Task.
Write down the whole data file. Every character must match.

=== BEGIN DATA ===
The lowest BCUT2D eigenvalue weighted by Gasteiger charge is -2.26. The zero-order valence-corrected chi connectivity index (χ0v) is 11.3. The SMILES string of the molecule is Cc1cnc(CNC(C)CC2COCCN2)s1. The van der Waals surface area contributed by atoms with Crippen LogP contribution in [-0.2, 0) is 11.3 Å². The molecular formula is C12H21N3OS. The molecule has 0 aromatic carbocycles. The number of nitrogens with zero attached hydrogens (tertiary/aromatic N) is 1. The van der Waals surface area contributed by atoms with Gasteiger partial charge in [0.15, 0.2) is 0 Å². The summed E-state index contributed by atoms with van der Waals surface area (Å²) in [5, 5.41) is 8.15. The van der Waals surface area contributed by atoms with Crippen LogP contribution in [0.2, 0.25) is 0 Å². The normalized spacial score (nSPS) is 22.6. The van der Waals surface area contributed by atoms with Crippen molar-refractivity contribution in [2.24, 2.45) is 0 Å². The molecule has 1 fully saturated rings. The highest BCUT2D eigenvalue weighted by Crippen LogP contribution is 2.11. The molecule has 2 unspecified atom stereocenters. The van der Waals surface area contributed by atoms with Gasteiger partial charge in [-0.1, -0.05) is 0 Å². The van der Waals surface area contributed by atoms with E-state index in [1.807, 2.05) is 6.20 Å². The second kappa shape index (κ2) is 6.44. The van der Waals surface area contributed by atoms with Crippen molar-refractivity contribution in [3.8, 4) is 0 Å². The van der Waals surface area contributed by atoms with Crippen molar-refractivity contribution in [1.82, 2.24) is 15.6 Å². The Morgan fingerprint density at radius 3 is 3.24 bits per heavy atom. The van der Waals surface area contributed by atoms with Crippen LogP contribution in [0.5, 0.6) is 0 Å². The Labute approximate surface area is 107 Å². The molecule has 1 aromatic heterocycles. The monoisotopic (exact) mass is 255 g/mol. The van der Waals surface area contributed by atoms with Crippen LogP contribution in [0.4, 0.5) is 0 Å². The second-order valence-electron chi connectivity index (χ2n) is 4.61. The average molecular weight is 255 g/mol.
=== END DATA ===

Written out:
The lowest BCUT2D eigenvalue weighted by Gasteiger charge is -2.26. The zero-order valence-corrected chi connectivity index (χ0v) is 11.3. The SMILES string of the molecule is Cc1cnc(CNC(C)CC2COCCN2)s1. The van der Waals surface area contributed by atoms with Crippen LogP contribution in [-0.2, 0) is 11.3 Å². The molecular formula is C12H21N3OS. The molecule has 0 aromatic carbocycles. The number of nitrogens with zero attached hydrogens (tertiary/aromatic N) is 1. The van der Waals surface area contributed by atoms with Gasteiger partial charge in [0.15, 0.2) is 0 Å². The summed E-state index contributed by atoms with van der Waals surface area (Å²) in [5, 5.41) is 8.15. The van der Waals surface area contributed by atoms with Crippen LogP contribution in [0.2, 0.25) is 0 Å². The normalized spacial score (nSPS) is 22.6. The van der Waals surface area contributed by atoms with Crippen molar-refractivity contribution in [2.24, 2.45) is 0 Å². The molecule has 1 fully saturated rings. The highest BCUT2D eigenvalue weighted by Crippen LogP contribution is 2.11. The molecule has 2 unspecified atom stereocenters. The van der Waals surface area contributed by atoms with Gasteiger partial charge in [-0.1, -0.05) is 0 Å². The van der Waals surface area contributed by atoms with E-state index in [1.807, 2.05) is 6.20 Å². The second kappa shape index (κ2) is 6.44. The van der Waals surface area contributed by atoms with Crippen molar-refractivity contribution in [3.8, 4) is 0 Å². The van der Waals surface area contributed by atoms with Crippen molar-refractivity contribution in [1.82, 2.24) is 15.6 Å². The Morgan fingerprint density at radius 3 is 3.24 bits per heavy atom. The van der Waals surface area contributed by atoms with Crippen LogP contribution in [0.5, 0.6) is 0 Å². The Labute approximate surface area is 107 Å². The molecule has 1 aromatic heterocycles. The monoisotopic (exact) mass is 255 g/mol. The van der Waals surface area contributed by atoms with Crippen LogP contribution in [0.4, 0.5) is 0 Å². The second-order valence-electron chi connectivity index (χ2n) is 4.61. The average molecular weight is 255 g/mol.